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High resolution bathymetric mapping of the Indian Exclusive Economic Zone Abhishek Tyagi, Dr. John Kurian P. National Centre for Antarctic and Ocean Research.

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Presentation on theme: "High resolution bathymetric mapping of the Indian Exclusive Economic Zone Abhishek Tyagi, Dr. John Kurian P. National Centre for Antarctic and Ocean Research."— Presentation transcript:

1 High resolution bathymetric mapping of the Indian Exclusive Economic Zone Abhishek Tyagi, Dr. John Kurian P. National Centre for Antarctic and Ocean Research Ministry of Earth Sciences (Govt. of India) Headland Sada, Vasco da Gama, Goa-403 804

2 Under the United Nations Convention on Law of the Sea (UNCLOS), the Exclusive Economic Zone or EEZ is covered by Articles 56, 58 and 59. The UNCLOS or the Law of the Sea Treaty, is the international agreement that defined the limits of the territorial seas of nations and the areas in which they could exploit marine resources. The EEZ is defined as that portion of the seas and oceans extending up to 200 nautical miles in which coastal States have the right to explore and exploit natural resources as well as to exercise jurisdiction over marine science research and environmental protection.

3 3 REGIMES CHART 1000 2000 3000 5000 4000 Oceanic crust (basalt) Shelf edge Geological slope GCCS (4) LLLaaannnddd Continental crust (granite) Base of the slope Geological rise GCHS (26-30) High Seas 3 Nautical Miles 12 Nautical Miles 24 Nautical Miles 200 Nautical Miles 0 Depth in meters OOOccceeeaaannn UNCLOS (3)UNCLOS (33) UNCLOS (57) UNCLOS (87,112-115) High Seas UNCLOS (79,113-115) Territorial Sea Contiguous Zone Exclusive Economic Zone UNCLOS (58, 113-115) LEGAL REGIMES : UNITED NATIONS LAW OF THE SEA CONVENTION 1982 (UNCLOS) GENEVA CONVENTION ON THE HIGH SEAS (April 29, 1958) (GCHS) GENEVA CONVENTION ON THE CONTINENTAL SHELF (April 29, 1958) (GCCS)

4 Continental Margins From the land, submerged edges of the continents : Continental shelf – nearly flat, gradual seaward slope; covered with sediments Continental slope – steeper seaward slope; submarine canyons Continental rise – 0.5° - 1° slope ; composed of sediments Main Regions include: Continental Margins, Deep-ocean Basins, Mid-ocean Ridges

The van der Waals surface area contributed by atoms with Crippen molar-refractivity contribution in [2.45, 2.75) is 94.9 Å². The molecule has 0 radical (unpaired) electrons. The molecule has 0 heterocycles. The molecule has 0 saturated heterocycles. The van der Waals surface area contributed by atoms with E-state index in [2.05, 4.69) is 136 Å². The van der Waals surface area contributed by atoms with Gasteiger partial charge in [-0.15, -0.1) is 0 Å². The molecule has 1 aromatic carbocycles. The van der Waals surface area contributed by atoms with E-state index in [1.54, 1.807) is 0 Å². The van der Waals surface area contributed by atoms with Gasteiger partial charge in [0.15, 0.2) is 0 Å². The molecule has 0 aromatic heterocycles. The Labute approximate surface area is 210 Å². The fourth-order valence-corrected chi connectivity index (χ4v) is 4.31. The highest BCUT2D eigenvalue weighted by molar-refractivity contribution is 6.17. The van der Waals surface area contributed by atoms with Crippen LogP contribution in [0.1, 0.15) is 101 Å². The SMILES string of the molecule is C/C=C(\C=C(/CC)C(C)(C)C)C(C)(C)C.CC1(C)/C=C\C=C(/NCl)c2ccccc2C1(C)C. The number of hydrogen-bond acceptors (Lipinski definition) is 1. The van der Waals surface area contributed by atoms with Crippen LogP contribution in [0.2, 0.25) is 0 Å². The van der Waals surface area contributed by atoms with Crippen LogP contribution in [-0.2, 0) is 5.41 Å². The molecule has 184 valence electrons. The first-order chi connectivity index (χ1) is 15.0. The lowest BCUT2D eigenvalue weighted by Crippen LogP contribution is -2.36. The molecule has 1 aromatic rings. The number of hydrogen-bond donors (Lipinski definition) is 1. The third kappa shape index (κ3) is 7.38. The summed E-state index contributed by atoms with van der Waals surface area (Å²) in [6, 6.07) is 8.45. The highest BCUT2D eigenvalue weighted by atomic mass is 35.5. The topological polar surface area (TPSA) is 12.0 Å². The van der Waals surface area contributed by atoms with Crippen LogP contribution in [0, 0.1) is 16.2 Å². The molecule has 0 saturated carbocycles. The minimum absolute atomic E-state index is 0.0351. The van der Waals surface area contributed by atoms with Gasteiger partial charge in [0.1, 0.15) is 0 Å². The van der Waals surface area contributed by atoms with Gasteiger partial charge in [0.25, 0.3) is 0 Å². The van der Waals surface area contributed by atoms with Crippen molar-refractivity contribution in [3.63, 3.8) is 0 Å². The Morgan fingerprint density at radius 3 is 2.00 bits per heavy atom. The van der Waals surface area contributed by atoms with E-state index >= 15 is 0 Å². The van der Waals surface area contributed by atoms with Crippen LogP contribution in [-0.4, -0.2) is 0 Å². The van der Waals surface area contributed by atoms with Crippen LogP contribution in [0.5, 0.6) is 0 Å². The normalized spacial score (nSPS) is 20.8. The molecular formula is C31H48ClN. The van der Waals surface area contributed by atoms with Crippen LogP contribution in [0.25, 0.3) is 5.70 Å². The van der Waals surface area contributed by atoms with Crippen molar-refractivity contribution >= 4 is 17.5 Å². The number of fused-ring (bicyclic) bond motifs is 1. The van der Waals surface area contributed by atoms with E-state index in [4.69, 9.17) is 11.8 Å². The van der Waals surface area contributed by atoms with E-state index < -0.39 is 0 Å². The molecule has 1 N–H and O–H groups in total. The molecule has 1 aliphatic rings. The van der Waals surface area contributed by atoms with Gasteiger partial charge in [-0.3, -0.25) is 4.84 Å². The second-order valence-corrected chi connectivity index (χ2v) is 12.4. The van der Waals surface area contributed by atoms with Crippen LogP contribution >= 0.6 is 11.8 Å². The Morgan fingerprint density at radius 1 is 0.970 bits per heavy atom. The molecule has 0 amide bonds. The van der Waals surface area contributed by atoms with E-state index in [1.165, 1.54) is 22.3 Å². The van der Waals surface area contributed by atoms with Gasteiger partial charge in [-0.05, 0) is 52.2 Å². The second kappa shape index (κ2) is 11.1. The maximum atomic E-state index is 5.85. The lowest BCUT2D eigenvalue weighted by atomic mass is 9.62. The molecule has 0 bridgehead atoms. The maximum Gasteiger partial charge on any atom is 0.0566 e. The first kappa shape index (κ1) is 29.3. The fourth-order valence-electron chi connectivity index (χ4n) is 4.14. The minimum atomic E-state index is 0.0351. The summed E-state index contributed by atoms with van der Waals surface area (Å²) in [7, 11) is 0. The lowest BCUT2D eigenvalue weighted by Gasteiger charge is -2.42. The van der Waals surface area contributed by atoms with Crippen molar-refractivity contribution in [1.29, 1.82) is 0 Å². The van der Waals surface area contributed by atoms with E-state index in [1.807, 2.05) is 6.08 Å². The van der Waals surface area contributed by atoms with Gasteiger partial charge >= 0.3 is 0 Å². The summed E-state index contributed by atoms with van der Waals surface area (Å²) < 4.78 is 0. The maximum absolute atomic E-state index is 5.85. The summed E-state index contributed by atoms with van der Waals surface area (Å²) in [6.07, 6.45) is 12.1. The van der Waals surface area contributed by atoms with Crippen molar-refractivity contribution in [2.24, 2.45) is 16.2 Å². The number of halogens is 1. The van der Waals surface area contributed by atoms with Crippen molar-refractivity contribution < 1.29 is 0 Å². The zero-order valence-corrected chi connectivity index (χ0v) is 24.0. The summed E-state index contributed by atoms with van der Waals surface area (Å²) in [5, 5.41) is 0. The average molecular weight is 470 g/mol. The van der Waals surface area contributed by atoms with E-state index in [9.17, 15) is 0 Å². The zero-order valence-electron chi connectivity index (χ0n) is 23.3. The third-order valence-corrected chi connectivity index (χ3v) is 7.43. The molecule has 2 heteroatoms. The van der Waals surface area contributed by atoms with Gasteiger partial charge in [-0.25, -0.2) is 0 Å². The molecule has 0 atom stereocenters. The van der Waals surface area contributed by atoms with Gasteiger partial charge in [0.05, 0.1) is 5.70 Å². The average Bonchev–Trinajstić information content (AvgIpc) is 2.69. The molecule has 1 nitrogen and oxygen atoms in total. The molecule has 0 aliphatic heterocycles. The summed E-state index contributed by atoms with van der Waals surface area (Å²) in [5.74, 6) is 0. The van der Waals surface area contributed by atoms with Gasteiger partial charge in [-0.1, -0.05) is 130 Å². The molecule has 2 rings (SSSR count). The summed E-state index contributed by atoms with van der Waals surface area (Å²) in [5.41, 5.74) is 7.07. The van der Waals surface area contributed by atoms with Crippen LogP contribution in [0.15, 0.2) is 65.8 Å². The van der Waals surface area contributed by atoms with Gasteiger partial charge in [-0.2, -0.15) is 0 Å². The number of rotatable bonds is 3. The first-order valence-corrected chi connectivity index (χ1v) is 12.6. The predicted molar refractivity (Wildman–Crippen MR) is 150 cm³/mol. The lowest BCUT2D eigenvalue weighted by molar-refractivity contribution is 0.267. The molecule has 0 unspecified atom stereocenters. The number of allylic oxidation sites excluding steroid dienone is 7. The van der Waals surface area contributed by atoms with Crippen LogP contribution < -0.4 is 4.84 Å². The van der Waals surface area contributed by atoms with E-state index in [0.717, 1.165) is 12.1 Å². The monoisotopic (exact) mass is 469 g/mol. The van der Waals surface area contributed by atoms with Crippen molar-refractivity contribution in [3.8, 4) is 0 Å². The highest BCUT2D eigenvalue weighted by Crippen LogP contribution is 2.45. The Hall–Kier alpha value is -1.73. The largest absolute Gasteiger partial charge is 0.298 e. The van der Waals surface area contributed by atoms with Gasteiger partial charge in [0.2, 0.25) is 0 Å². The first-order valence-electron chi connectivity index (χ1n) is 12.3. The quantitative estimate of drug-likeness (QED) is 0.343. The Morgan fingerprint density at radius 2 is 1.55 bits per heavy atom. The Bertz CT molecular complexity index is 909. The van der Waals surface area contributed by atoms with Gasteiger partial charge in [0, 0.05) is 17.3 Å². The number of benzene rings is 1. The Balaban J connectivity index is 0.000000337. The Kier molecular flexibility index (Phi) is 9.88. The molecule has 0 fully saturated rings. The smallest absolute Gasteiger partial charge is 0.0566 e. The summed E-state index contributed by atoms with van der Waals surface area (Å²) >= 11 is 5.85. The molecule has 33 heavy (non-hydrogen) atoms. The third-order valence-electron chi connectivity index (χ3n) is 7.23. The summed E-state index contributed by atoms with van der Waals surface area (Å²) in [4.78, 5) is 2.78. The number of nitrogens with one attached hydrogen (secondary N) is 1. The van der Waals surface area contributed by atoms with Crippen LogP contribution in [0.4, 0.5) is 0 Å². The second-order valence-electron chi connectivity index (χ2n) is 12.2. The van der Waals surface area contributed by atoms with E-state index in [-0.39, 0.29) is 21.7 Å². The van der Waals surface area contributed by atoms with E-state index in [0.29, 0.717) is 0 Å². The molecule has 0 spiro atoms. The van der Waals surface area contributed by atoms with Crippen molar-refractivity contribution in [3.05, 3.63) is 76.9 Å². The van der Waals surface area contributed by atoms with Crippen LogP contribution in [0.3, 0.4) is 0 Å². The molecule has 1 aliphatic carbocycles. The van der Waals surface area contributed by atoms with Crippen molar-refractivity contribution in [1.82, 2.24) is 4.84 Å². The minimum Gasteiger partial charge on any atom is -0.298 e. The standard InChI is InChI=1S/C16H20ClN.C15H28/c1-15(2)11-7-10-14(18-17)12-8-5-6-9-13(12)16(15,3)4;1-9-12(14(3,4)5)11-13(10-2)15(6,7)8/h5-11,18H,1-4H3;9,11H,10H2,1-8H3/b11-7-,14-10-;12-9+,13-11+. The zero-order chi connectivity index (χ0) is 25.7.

5 Deep-Ocean Basins Beyond the continental margins, ocean floor deeper than 2000 m: Abyssal plains – very flat areas at depths of 3-5 km Seamounts – underwater volcanoes, > 1000 m high Deep-sea trenches – steep-sided, long, narrow depressions

6 Mid-Ocean Ridges Underwater mountain ranges that are the longest on earth Occupy 1/3 rd of the ocean floor Contain rift valleys at the summits as well as many fracture zones, where rocks have cracked and slid past one another

7 Bathymetry is Basic Information Bathymetry provides information about water depth Bathymetry gives a descriptive picture of the ocean bottom terrain, revealing the size, shape and distribution of seabed features APPLICATIONS: For Science Oceanography, geology, biology, ecology For Economics and Infrastructure Resource exploration, cable routing, shipping For Management and Policy Fisheries, Maritime Boundaries, Marine Protected Areas Defence & Sovereignty issues

8 HMS Challenger-first to study bathymetry in parts of all the oceans except the Arctic Ocean Achievements: the first systematic attempt to chart the basins of the world ocean 492 bottom soundings Echo sounder (also called SONAR) Invented in the 1920s Primary instrument for measuring depth Reflects sound from ocean floor

9 Echosounder Operation Positioning using GPS Uses acoustic energy (sound) Pulse of sound travels through the water column Lapse in time converted into distance (Source:

10 Technologies have evolved to survey the ocean floor more accurately & widely

11 Spaceborne Bathymetric Mapping Tools Airborne Shipborne 10,000m 2m NEARSHOREOFFSHORE barrier reef lagoonfringing reef Tide Gauge

12 Hull-mounted vs towed Hull-mounted (i.e., most swath bathymetry systems): Fixed mounted on the ship; don’t require repeated deployment Can collect data while ship is being used for other purposes (e.g., physical oceanographic cruise) Fast surveying (ship can travel at ~10 knots) Acoustically noisy (near-surface turbulence and ship noise) Resolution constrained by near-sea-surface location Hard to access for repairs, and Compatibility with certain hull shapes

13 Hull-mounted vs towed Towed (i.e., most sidescan sonar systems): Location of fish with respect to ship must be measured or calculated Deployment/retrieval, ship speed must be slow ~2 Knots Operate in quieter water at greater depth Easier to move from ship to ship Must be deployed each cruise Sidescan sonar Multibeam sonar (Source: